Power plants are the largest source of greenhouse gas emissions in the U.S., and the news media is buzzing over the Environmental Protection Agency (EPA) plans to address that fact.
The EPA will be issuing the new rules by tapping into Section 111(d) of the Clean Air Act to regulate the amount of carbon pollution released by existing power plants. The new rules are good news for all Americans as we seek ways to keep our air clean for future generations and find solutions for our nation's climate challenge.
Fortunately, wind power is already working to acheive these goals as it is one of the biggest, fastest, cheapest ways to help us reduce carbon emissions with the electric power sector while also driving significant economic development.
Reducing carbon emissions
One MWh of wind energy avoids 0.75 tons, or 1,500 pounds, of carbon dioxide emissions on average. A typical 2 MW wind turbine avoids around 4,000-4,500 tons of carbon emissions annually, equivalent to the annual carbon emissions of more than 700 cars.
In 2013 installed wind power in the U.S. reduced CO2 emissions by 127 million tons, the equivalent of reducing power sector emissions by more than 5 percent, or taking 20 million cars off the road.
As wind power continues to scale up, it will continue reducing emissions for years to come. For example, by obtaining 30 percent of the U.S. electricity needs from wind, we will cut power sector emissions 37 percent, according to the National Renewable Energy Lab.
AWEA's recently released white paper "The Clean Air Benefits of WInd Energy" dives deeper into all the ways wind power helps keep our air clean and benefits our environment.
Keeping our air clean while attracting economic growth, saving consumers money
Fortunately, we don't have to give up economic growth in exchange for keeping our air clean.
Wind energy's ability to reduce emissions comes as the industry has improved technology and reduced costs by 43 percent in four years.
The EIA and Lazard find wind is one of the lowest cost options for new electric generation and utilities agree. In 2013, utilities signed 60 power purchase agreements for 8,000 megawatts (MW) of wind energy. Between 2011 and 2013, wind energy was the primary choice for new power in the wind-rich regions of the Pacific Northwest, Plains states, and Midwest, providing over 60 percent of all new capacity.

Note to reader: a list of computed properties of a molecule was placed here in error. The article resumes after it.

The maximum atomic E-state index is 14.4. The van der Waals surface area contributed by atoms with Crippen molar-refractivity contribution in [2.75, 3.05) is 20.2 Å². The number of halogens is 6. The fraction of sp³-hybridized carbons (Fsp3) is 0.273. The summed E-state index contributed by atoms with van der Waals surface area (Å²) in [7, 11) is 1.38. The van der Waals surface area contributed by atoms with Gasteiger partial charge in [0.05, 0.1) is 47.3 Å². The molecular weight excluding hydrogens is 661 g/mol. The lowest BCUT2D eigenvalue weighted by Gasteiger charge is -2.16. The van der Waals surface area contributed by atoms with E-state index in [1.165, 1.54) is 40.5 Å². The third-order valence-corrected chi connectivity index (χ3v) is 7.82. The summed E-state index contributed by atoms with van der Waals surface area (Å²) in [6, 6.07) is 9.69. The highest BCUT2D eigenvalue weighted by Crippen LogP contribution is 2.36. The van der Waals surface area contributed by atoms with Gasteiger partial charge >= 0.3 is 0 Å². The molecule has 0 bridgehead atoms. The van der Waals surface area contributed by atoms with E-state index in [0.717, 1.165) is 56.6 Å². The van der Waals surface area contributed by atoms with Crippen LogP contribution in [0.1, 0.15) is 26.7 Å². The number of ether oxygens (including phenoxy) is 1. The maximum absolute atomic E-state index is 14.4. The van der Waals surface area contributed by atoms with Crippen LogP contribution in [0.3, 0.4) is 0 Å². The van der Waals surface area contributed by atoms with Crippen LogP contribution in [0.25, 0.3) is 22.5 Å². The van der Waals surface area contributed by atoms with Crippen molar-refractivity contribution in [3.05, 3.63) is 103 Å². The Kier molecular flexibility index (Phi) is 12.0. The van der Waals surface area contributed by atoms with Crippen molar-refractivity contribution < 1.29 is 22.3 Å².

Information from the Department of Energy shows ratepayers in states with the most wind energy have saved the most on their electric bills. And multiple studies from independent groups show adding wind power into our energy mix saves billions of dollars while maintaining electricity reliability.
Altogether wind power fosters economic development in all 50 states and attracts up to $25 billion a year in private investment into our national economy. Wind powers a domestic manufacturing supply chain of more than 560 facilities across 43 states and over 50,000 jobs.
States leading the way
The top 10 states by volume of carbon reductions from wind energy are: Texas, Illinois, California, Colorado, Iowa, Missouri, Oklahoma, Wisconsin, Minnesota and Wyoming.
And states achieving a reduction in carbon emissions of 10 percent or more from wind energy alone include California, Colorado, Idaho, Iowa, Kansas, Minnesota, Nebraska, Oregon, South Dakota, Vermont, and Washington State, with Oklahoma, Wisconsin and Wyoming coming in just under 10 percent.
Wind can do more
Wind energy can play an even greater role in reducing emissions reductions going forward. More than a dozen utility and independent grid operator studies have found wind can reliably provide an even larger share of our electricity needs, which will, in turn, reduce emissions in even larger amounts.
By providing stable, long-term policy that appropriately values carbon-free electricity, state and federal governments can ensure wind power continues reduce carbon emissions today and for many years to come.